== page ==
Wednesday, April 14, 2010
by Pat Brown
What is it about serial killers, above all other kinds of criminals, that makes everyone so fascinated with them, and why are they showing up in every piece of fiction? And why is it that most of the time the serial killers aren't even close to what exists in reality?
I know this is my field, and I specialize in serial killers, but really, aren't there any other kinds of murderers and criminals out there in the world? Remember Agatha Christie? She bumped off lots of people, and the killer had other motives and methods that didn't always involve a gruesome sexual homicide.
I have a good reason why I am feeling surly. I decided to take a day off from work and treat myself to an old-fashioned day in the spring sunshine. I settled into a lawn chair in the yard, a bottle of Perrier and a bowl of grapes alongside in the grass, and simply read. I had the Number One book in my lap, The Girl with the Dragon Tattoo, and I felt a pleasant indolence settle into my body as I started into Stieg Larsson's translated-from-Swedish prose. I picked the book for a couple of reasons: it was getting rave reviews as a piece of fine literature, and my quick scan of the first few chapters promised a journey to a small town in Scandinavia and a mystery of a sort that was hidden in a web of journalism, industrialism, and powerful family secrets ... an intrigue that wouldn't involve the typical present-day fare of "naked dead brutalized woman found in field."
It isn't that I can't read a book that includes crimes from my profession but, quite frankly, I was sick of always reading about the same kind of murder. I read The Lovely Bones a bit ago and seen the movie, and the young girl who narrates the story is raped, tortured and murdered by a serial killer right at the outset of the book. Then I read The Shack while I was on vacation in Costa Rica because I had heard it was an inspiring spiritual book. And wham, another serial killer murders someone's daughter, a little girl even younger than the one in The Lovely Bones. I wanted to throw the book into the hotel dumpster, but I carried it home in my luggage and eventually left it in the waiting room of a hospital intensive care unit. Although I didn't go for the message in the book, apparently it helped a lot of people, and I thought someone sitting there with a heavy heart for a loved one might find the book uplifting.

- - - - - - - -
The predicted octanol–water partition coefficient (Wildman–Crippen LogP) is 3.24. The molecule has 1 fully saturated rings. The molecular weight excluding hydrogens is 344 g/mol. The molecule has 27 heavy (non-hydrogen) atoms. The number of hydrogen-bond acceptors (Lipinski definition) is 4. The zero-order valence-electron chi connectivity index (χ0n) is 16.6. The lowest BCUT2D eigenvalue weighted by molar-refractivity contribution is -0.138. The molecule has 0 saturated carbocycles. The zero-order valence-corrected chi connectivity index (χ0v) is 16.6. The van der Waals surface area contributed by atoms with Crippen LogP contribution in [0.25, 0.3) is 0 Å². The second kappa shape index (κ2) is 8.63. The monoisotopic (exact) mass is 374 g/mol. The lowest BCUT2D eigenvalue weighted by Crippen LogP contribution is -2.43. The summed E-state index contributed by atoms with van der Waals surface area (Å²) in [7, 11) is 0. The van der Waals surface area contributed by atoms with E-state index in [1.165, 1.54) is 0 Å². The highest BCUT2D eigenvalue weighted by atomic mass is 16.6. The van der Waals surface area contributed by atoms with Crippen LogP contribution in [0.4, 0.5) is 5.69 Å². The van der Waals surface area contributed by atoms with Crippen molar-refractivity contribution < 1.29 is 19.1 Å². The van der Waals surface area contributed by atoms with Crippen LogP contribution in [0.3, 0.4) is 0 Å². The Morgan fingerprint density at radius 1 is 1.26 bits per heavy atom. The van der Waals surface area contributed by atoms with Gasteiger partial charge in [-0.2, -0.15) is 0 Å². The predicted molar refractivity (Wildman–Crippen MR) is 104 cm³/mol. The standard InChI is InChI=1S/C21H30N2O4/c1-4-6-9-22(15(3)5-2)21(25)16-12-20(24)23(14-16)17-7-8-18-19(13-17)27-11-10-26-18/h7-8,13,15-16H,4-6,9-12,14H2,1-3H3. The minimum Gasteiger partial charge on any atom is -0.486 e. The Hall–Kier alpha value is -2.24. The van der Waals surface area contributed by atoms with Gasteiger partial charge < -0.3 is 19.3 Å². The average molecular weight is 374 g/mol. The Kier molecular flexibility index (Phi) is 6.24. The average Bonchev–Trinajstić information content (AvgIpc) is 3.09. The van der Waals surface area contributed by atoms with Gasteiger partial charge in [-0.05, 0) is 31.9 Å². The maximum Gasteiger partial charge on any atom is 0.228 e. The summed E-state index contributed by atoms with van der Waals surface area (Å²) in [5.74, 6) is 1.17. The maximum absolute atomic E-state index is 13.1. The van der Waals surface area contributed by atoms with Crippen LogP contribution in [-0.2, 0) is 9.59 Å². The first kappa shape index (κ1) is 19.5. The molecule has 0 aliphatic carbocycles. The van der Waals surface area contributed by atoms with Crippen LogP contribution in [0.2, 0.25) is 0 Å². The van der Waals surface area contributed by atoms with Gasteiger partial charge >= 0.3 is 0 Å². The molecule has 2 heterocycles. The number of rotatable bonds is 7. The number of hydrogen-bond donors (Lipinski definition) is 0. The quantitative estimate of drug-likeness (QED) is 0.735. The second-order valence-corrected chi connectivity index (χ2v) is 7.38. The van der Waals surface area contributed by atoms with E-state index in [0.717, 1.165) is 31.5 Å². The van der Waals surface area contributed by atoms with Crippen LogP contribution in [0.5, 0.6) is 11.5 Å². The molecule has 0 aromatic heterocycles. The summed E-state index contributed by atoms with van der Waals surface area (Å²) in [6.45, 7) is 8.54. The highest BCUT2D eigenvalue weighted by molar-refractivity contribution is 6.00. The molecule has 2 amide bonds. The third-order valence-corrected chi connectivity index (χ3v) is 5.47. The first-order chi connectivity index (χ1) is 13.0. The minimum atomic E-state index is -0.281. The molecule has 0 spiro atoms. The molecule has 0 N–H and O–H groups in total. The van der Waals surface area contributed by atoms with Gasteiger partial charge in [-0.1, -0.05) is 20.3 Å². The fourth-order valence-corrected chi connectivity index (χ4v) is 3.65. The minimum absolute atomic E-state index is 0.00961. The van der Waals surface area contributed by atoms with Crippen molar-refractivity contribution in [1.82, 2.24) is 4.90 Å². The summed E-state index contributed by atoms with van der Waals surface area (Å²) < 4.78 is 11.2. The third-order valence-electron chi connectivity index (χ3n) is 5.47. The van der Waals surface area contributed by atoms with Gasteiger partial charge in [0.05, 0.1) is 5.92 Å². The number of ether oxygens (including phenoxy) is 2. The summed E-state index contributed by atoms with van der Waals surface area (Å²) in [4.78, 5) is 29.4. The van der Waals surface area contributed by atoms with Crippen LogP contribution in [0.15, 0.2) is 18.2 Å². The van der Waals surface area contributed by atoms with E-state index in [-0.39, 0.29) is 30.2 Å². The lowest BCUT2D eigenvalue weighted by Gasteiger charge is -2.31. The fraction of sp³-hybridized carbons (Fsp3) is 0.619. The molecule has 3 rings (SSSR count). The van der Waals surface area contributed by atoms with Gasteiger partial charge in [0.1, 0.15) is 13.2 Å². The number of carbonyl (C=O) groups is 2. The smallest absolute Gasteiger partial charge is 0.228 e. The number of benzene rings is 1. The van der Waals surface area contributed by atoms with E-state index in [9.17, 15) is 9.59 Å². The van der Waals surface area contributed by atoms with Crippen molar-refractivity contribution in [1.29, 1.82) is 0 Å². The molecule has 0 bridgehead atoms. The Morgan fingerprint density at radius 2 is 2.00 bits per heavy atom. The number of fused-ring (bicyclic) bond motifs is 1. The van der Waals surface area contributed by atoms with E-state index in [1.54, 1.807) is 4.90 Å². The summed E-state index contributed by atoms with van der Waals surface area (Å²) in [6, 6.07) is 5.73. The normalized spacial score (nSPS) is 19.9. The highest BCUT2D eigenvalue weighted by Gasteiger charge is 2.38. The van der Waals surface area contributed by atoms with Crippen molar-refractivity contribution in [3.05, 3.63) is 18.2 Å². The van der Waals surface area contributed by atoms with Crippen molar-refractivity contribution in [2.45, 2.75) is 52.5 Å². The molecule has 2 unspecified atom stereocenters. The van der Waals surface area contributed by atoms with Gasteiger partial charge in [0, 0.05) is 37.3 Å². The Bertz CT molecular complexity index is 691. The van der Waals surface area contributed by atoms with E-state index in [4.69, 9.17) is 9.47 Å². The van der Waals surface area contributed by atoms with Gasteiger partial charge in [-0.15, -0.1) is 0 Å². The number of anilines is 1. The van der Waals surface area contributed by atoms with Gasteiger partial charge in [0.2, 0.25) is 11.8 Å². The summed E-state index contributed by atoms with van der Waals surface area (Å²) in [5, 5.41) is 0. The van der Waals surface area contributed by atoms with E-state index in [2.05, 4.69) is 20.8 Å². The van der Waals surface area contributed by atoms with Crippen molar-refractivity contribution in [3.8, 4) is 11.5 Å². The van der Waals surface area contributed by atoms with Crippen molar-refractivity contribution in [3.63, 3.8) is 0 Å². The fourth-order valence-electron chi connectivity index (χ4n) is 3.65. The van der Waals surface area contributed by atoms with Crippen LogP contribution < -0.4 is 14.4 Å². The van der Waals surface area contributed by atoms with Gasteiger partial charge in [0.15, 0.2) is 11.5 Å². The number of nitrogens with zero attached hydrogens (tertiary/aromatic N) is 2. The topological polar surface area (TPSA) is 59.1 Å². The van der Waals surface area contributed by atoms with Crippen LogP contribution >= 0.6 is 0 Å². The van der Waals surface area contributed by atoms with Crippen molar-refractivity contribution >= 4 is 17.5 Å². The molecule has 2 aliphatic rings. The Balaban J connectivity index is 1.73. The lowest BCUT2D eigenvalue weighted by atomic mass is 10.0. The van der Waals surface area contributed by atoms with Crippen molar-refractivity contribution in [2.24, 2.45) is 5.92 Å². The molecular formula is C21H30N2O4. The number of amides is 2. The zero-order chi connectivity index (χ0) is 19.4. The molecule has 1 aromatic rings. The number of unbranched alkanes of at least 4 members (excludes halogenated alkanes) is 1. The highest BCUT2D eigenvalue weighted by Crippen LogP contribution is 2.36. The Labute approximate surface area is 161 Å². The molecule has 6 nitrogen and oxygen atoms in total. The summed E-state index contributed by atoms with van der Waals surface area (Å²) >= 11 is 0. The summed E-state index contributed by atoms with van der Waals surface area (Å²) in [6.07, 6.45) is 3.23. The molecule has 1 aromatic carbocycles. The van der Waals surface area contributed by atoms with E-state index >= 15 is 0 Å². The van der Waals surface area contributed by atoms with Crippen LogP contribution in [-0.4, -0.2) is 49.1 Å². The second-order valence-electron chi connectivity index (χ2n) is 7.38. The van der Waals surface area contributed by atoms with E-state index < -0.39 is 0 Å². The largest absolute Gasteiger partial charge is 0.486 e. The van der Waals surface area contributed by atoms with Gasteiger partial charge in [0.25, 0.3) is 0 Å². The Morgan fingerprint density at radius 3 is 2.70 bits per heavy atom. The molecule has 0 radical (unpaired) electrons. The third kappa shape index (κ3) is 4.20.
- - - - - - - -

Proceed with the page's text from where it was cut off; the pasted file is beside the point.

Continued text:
So I wanted a literary book. Something with more to it than another sexual psychopath killing off an unsuspecting female. I didn't want to read about rape and sadism and stranger murder. I thought I had a found an escape with The Girl with the Dragon Tattoo.
The book started out so nicely. It had a complicated assortment of players and one of them, the protagonist, found himself lured to a tiny town, with an interesting collection of residents, where a mystery of some sort was to unfold. A number of readers complained about the mundane descriptions of the food and housing and furnishings. But I rather liked those bits as they took me to another land, developing a cultural picture in my mind that evoked memories of my college days in Copenhagen. Then I got to page 92. The true goal of the puzzle was revealed: the protagonist/journalist was to find out who murdered his employer's granddaughter.